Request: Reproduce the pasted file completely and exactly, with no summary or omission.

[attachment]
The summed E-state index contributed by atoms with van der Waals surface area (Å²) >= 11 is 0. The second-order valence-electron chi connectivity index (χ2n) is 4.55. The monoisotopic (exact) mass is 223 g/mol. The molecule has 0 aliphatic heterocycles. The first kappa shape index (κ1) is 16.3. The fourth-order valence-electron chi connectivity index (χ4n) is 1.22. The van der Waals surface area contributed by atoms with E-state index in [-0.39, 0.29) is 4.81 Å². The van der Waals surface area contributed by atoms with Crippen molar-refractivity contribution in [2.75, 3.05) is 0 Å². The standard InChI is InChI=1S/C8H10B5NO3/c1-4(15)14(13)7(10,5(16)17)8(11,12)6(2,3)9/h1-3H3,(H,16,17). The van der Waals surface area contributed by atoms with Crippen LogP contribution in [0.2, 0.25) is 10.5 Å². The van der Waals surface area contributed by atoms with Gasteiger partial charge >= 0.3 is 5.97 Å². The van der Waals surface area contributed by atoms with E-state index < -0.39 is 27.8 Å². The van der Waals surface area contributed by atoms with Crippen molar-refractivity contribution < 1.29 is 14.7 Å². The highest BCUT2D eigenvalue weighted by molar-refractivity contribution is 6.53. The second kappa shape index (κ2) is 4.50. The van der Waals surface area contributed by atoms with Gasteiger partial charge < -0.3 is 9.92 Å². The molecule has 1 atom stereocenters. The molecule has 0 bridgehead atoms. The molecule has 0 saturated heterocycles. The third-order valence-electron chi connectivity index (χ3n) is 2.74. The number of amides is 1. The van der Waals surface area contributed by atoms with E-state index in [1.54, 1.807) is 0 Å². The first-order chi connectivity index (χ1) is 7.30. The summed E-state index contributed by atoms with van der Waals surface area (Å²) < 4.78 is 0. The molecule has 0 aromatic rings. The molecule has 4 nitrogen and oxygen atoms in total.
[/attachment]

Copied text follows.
The summed E-state index contributed by atoms with van der Waals surface area (Å²) >= 11 is 0. The second-order valence-electron chi connectivity index (χ2n) is 4.55. The monoisotopic (exact) mass is 223 g/mol. The molecule has 0 aliphatic heterocycles. The first kappa shape index (κ1) is 16.3. The fourth-order valence-electron chi connectivity index (χ4n) is 1.22. The van der Waals surface area contributed by atoms with E-state index in [-0.39, 0.29) is 4.81 Å². The van der Waals surface area contributed by atoms with Crippen molar-refractivity contribution in [2.75, 3.05) is 0 Å². The standard InChI is InChI=1S/C8H10B5NO3/c1-4(15)14(13)7(10,5(16)17)8(11,12)6(2,3)9/h1-3H3,(H,16,17). The van der Waals surface area contributed by atoms with Crippen LogP contribution in [0.2, 0.25) is 10.5 Å². The van der Waals surface area contributed by atoms with Gasteiger partial charge >= 0.3 is 5.97 Å². The van der Waals surface area contributed by atoms with E-state index < -0.39 is 27.8 Å². The van der Waals surface area contributed by atoms with Crippen molar-refractivity contribution < 1.29 is 14.7 Å². The highest BCUT2D eigenvalue weighted by molar-refractivity contribution is 6.53. The second kappa shape index (κ2) is 4.50. The van der Waals surface area contributed by atoms with Gasteiger partial charge < -0.3 is 9.92 Å². The molecule has 1 atom stereocenters. The molecule has 0 bridgehead atoms. The molecule has 0 saturated heterocycles. The third-order valence-electron chi connectivity index (χ3n) is 2.74. The number of amides is 1. The van der Waals surface area contributed by atoms with E-state index in [1.54, 1.807) is 0 Å². The first-order chi connectivity index (χ1) is 7.30. The summed E-state index contributed by atoms with van der Waals surface area (Å²) < 4.78 is 0. The molecule has 0 aromatic rings. The molecule has 4 nitrogen and oxygen atoms in total.